After Alexander the Great conquered Egypt in 332 BC, it became a Hellenized kingdom ruled by the Macedonian Ptolemaic Dynasty, and Greek became the language of the rulers and the elites. Native Egyptian writing, whether colorfully picturesque hieroglyphs found on the walls of temples and monuments, or the simpler Demotic script used in everyday life, went into a steady decline. Hieroglyphs continued to be used by priests, and Demotic continued to be used by commoners. However, as century succeeded century with Egypt ruled by outsiders who used a foreign official language, native Egyptian writing waned.
The spread of Christianity centuries later eventually killed off the Ancient Egyptian religion. As the old gods’ priests vanished into history, so did their knowledge of hieroglyphs. Centuries later, the arrival of Islam, Arabs, and the Arabic language, killed off the Egyptian Demotic language and script as well. Eventually, the day arrived when knowledge of Ancient Egyptian writing vanished altogether. Egypt became a country that teemed with ancient monuments, covered with colorful and intriguing texts and symbols that nobody could make head or tails of. That finally changed in the nineteenth century.
1. An Archaeological Discovery That Finally Gave Us a Window to Ancient Egypt
Pierre Bouchard was a French army captain who had accompanied Napoleon’s expedition to Egypt. On August 21st, 1799, he was in charge of the restoration of an old fort near the town of Rosetta. When his men uncovered a block of basalt that measured 3 feet 9 inches high by 2 feet 4 inches wide, and inscribed with three different types of writing, Bouchard immediately grasped its significance. He promptly alerted a team of French scholars who had accompanied Napoleon to Egypt. The archaeological find, which came to be known as the Rosetta Stone, contained Greek, Egyptian hieroglyphics, and Egyptian Demotic scripts.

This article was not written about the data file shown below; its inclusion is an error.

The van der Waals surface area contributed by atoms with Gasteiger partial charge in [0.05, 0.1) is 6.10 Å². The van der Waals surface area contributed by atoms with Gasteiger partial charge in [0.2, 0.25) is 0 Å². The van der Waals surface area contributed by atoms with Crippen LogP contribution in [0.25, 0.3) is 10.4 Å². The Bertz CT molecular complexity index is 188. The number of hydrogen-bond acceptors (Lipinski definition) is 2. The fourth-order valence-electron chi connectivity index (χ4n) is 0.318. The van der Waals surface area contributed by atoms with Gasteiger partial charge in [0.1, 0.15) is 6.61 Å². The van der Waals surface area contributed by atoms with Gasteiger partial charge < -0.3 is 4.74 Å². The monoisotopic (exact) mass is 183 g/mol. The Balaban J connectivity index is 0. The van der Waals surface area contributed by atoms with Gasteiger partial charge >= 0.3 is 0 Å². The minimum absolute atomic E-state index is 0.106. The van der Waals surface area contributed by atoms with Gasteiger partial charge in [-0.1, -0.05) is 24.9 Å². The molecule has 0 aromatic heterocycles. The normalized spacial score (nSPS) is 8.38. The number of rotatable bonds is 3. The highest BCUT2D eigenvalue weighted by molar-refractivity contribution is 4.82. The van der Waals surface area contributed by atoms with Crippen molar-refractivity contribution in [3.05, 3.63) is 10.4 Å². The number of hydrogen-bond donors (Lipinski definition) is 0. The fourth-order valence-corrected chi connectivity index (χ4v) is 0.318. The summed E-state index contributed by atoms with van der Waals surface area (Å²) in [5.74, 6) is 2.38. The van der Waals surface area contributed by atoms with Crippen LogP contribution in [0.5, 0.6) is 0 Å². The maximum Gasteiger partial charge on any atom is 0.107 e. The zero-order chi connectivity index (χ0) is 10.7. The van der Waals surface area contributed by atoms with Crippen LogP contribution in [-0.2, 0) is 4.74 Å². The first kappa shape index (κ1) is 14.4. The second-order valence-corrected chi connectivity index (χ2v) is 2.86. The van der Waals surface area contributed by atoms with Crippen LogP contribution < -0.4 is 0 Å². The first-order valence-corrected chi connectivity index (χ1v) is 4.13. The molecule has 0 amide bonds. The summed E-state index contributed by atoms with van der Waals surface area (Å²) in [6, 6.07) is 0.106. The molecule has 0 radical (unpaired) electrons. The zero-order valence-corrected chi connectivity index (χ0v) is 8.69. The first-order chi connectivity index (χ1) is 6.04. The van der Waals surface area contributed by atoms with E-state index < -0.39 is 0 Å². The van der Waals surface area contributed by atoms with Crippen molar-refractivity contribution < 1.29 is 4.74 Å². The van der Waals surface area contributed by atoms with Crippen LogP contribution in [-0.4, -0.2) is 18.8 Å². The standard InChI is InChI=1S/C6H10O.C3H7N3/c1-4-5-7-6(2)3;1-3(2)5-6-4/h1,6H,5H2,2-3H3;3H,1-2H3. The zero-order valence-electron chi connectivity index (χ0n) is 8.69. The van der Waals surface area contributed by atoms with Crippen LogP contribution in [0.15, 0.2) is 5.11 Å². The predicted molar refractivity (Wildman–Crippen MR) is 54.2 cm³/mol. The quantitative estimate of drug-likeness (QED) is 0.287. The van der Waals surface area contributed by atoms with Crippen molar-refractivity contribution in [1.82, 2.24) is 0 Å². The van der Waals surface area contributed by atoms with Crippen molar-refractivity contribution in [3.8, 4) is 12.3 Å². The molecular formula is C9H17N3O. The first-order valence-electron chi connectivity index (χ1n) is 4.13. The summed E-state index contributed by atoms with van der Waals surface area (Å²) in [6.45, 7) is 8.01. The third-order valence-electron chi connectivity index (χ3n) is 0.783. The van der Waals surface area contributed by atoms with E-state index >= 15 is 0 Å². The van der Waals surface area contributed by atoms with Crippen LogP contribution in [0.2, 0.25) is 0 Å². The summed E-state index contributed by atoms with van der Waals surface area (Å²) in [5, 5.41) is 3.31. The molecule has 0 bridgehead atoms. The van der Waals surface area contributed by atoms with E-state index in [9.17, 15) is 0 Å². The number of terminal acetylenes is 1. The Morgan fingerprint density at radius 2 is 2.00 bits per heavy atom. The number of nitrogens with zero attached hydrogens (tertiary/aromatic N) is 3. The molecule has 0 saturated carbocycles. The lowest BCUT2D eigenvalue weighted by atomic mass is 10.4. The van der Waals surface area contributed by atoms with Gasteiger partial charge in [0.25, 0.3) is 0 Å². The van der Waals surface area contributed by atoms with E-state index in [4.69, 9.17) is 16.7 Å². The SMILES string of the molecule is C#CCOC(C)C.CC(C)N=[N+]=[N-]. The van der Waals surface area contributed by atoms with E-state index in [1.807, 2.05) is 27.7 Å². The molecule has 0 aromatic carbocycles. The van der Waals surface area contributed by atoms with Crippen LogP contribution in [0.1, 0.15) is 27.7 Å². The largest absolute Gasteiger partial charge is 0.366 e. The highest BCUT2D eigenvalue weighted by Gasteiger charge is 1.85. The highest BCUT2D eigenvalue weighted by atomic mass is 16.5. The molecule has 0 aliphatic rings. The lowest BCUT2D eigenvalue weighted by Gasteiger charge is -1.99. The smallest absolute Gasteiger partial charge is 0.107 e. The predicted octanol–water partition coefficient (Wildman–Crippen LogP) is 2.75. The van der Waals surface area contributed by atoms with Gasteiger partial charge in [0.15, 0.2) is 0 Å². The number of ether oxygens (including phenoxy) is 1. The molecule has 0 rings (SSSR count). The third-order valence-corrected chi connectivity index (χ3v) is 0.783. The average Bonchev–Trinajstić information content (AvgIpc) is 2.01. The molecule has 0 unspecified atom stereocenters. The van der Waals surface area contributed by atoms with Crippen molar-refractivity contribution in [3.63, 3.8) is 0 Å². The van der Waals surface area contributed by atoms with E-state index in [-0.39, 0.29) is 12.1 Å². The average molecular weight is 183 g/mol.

Nobody knew how to read hieroglyphs or Demotic, but scholars could read Greek. The Greek text informed archaeologists that the stone honored the second century BC King Ptolemy V. More importantly, the Greek text declared that the three scripts contained the identical message. The artifact thus held the key to solving the riddle of ancient Egyptian writing, which had been dead for over a millennium. Several scholars made initial progress in cracking the hieroglyphs, until French scholar Jean-Francois Champollion conclusively cracked the code in 1822. From then on, the language, history, and culture of ancient Egypt was opened to scholars as never before.
Where Did We Find This Stuff? Some Sources and Further Reading